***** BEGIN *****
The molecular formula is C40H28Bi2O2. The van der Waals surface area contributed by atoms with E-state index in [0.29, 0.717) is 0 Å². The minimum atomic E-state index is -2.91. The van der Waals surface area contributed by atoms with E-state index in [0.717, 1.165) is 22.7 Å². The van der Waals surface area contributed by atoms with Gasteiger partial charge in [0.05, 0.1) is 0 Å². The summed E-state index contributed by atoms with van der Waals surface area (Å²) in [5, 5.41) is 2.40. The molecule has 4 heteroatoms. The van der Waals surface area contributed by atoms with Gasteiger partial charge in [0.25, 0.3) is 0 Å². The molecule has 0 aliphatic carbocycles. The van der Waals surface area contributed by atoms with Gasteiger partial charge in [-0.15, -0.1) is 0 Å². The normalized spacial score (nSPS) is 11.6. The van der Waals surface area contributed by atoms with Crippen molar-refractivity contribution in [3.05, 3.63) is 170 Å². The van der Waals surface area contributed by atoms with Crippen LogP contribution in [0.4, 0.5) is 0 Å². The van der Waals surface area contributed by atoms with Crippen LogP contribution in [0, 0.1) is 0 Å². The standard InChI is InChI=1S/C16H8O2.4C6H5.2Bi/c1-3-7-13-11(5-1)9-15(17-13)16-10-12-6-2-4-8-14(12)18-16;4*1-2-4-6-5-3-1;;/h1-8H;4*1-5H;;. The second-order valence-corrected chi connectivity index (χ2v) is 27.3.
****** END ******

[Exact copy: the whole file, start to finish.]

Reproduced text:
The molecular formula is C40H28Bi2O2. The van der Waals surface area contributed by atoms with E-state index in [0.29, 0.717) is 0 Å². The minimum atomic E-state index is -2.91. The van der Waals surface area contributed by atoms with E-state index in [0.717, 1.165) is 22.7 Å². The van der Waals surface area contributed by atoms with Gasteiger partial charge in [0.05, 0.1) is 0 Å². The summed E-state index contributed by atoms with van der Waals surface area (Å²) in [5, 5.41) is 2.40. The molecule has 4 heteroatoms. The van der Waals surface area contributed by atoms with Gasteiger partial charge in [0.25, 0.3) is 0 Å². The molecule has 0 aliphatic carbocycles. The van der Waals surface area contributed by atoms with Gasteiger partial charge in [-0.15, -0.1) is 0 Å². The normalized spacial score (nSPS) is 11.6. The van der Waals surface area contributed by atoms with Crippen molar-refractivity contribution in [3.05, 3.63) is 170 Å². The van der Waals surface area contributed by atoms with Crippen LogP contribution in [0.4, 0.5) is 0 Å². The van der Waals surface area contributed by atoms with Crippen LogP contribution in [0, 0.1) is 0 Å². The standard InChI is InChI=1S/C16H8O2.4C6H5.2Bi/c1-3-7-13-11(5-1)9-15(17-13)16-10-12-6-2-4-8-14(12)18-16;4*1-2-4-6-5-3-1;;/h1-8H;4*1-5H;;. The second-order valence-corrected chi connectivity index (χ2v) is 27.3.